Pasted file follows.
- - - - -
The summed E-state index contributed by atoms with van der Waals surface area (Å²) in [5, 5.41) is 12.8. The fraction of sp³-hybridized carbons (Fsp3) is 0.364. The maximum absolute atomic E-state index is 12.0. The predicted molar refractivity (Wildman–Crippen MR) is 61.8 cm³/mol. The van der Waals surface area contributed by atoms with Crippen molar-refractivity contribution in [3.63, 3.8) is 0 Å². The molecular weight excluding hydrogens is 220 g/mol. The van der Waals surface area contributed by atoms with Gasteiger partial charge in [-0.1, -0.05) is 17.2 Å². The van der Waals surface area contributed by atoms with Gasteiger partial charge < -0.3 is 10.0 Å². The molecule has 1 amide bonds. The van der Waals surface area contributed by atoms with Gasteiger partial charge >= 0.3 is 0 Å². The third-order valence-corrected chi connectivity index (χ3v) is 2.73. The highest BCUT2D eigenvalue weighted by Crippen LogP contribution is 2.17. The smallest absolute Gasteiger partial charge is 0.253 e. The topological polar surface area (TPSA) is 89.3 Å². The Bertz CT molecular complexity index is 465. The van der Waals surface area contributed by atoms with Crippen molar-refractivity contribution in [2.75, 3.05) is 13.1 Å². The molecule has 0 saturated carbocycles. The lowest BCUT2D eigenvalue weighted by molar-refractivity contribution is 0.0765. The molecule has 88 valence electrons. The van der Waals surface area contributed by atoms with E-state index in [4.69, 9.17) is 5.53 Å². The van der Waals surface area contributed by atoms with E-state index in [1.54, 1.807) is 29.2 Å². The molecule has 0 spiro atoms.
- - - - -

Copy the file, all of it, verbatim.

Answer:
The summed E-state index contributed by atoms with van der Waals surface area (Å²) in [5, 5.41) is 12.8. The fraction of sp³-hybridized carbons (Fsp3) is 0.364. The maximum absolute atomic E-state index is 12.0. The predicted molar refractivity (Wildman–Crippen MR) is 61.8 cm³/mol. The van der Waals surface area contributed by atoms with Crippen molar-refractivity contribution in [3.63, 3.8) is 0 Å². The molecular weight excluding hydrogens is 220 g/mol. The van der Waals surface area contributed by atoms with Gasteiger partial charge in [-0.1, -0.05) is 17.2 Å². The van der Waals surface area contributed by atoms with Gasteiger partial charge < -0.3 is 10.0 Å². The molecule has 1 amide bonds. The van der Waals surface area contributed by atoms with Gasteiger partial charge >= 0.3 is 0 Å². The third-order valence-corrected chi connectivity index (χ3v) is 2.73. The highest BCUT2D eigenvalue weighted by Crippen LogP contribution is 2.17. The smallest absolute Gasteiger partial charge is 0.253 e. The topological polar surface area (TPSA) is 89.3 Å². The Bertz CT molecular complexity index is 465. The van der Waals surface area contributed by atoms with Crippen molar-refractivity contribution in [2.75, 3.05) is 13.1 Å². The molecule has 0 saturated carbocycles. The lowest BCUT2D eigenvalue weighted by molar-refractivity contribution is 0.0765. The molecule has 88 valence electrons. The van der Waals surface area contributed by atoms with E-state index in [4.69, 9.17) is 5.53 Å². The van der Waals surface area contributed by atoms with E-state index in [1.54, 1.807) is 29.2 Å². The molecule has 0 spiro atoms.